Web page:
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Author Topic: Pot culture of Iris verna  (Read 1540 times)

Rodger Whitlock

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Pot culture of Iris verna
« on: May 25, 2009, 02:57:52 AM »
Who is growing Iris verna and what kind of luck are they having with it?

It seems to dislike exposure to our wet-though-not-very-cold winters in a pot, and is slow to begin active growth again in the spring. I also suspect that my usual soil mix is too dense and airless for it. In particular, should the rhizomes be at soil level, buried in the soil, or supported by a light airy layer of rough organic debris?

General comments most welcome; I'd love to persuade my Iris verna to come up early and grow lustily.

Victoria, British Columbia, Canada

t00lie

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Re: Pot culture of Iris verna
« Reply #1 on: May 25, 2009, 10:33:45 AM »
Hello Rodger
 
Iris verna has 'done' better for me in an experimental cool sand/grit crevice garden than in a pot.

Despite the lack of humus/organic matter my clump has grown over the years ,to the point where i have been able to divide /pull off side growths for potential visitors--Interestingly unless i include sand and increase the grit content when i plant the divisions into my standard potting mix of 40% peat -- 40% bark-- 20% grit they struggle.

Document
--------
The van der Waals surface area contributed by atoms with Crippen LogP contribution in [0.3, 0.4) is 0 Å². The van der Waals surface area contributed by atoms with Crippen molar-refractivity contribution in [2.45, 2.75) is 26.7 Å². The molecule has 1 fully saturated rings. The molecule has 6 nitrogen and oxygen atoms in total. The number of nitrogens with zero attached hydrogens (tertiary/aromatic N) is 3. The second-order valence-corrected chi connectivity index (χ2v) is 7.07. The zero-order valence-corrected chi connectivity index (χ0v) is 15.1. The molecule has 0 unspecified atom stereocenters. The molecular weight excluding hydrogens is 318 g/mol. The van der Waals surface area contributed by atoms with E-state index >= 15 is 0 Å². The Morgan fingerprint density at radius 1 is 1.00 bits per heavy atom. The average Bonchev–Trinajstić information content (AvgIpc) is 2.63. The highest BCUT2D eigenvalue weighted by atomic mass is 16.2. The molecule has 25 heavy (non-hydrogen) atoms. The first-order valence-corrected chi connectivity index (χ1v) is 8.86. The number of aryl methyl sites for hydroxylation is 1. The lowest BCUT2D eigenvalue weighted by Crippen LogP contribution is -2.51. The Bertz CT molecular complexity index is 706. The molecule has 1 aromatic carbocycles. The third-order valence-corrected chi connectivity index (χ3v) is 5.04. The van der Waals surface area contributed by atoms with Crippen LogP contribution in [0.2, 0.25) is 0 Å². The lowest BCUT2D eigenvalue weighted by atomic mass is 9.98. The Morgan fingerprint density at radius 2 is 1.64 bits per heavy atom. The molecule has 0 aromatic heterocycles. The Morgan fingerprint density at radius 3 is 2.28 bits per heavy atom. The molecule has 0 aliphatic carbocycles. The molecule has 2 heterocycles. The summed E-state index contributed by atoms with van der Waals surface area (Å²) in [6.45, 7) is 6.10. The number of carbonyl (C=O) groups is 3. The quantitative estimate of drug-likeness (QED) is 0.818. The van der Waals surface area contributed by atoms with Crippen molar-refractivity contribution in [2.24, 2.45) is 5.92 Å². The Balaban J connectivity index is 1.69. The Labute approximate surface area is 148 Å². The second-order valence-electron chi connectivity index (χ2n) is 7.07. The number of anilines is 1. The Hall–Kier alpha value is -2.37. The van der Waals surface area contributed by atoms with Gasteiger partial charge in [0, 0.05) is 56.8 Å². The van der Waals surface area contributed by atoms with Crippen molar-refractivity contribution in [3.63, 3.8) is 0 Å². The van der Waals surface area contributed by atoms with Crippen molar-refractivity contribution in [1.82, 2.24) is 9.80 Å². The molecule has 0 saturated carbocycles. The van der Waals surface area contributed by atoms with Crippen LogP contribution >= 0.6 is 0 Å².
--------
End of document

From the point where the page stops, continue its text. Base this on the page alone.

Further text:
I've just been out with the torch and can confirm the rhizomes creep along at soil level.

Although this is my experience ,(as it relates to a local climate), i hope the above is of some help.

Cheers dave.
« Last Edit: May 25, 2009, 11:04:42 AM by t00lie »
Dave Toole. Invercargill bottom of the South Island New Zealand. Zone 9 maritime climate 1100mm rainfall pa.

Otto Fauser

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Re: Pot culture of Iris verna
« Reply #2 on: May 25, 2009, 02:04:32 PM »
Hello Dave and Rodger , I have no experience in growing I .verna in a pot , there is no need to do so , as it grows very happyly in a semishaded ,cool spot in the rockgarden and flowering freely . it appreciates leafmould and some coarse sand .
Collector of rare bulbs & alpines, east of Melbourne, 500m alt, temperate rain forest.

 


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